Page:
My brother's ashes are sitting under my desk. They are in the plastic bag and USPS box in which the crematory sent them to me. Since my brother is dead, I'm certain he does not care where his ashes are. I do not find this disrespectful. I do not believe in burying ashes in a cemetery nor buying a place for them. I guess it's just a difference in beliefs.

My parents had their ashes buried in cemetary plots, mostly because my mother's parents had purchased 4 plots, and gave two plots to my parents. No one visits these plots however. They are in a home town which we three children moved far away from. So if no one visits these plots, the significance seems very much lessened. (No need for the genealogy enthusiasts to pipe up.)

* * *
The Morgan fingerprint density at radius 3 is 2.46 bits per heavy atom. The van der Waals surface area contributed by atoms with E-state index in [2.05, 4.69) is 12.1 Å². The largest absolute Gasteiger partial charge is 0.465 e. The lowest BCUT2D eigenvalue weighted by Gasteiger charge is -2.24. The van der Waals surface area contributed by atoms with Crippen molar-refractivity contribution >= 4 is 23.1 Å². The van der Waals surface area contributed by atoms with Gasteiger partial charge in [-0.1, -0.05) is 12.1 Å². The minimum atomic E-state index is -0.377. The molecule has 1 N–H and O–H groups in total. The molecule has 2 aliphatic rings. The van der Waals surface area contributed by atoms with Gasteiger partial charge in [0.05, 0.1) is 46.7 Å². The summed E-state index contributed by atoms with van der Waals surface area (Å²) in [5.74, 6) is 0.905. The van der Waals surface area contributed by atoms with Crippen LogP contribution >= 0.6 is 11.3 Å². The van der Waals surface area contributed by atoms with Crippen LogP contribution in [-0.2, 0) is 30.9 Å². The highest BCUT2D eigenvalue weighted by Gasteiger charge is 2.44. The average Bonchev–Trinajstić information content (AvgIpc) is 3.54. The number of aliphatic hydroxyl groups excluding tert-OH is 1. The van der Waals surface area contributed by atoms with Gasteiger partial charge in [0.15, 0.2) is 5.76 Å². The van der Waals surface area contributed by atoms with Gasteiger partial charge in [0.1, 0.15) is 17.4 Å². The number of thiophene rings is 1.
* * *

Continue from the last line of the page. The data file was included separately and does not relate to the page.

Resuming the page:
I don't get it either. Throw mine out to sea, give my body to science, whatever.


My parents' ashes are under a tree in their yard. Now sold to someone else....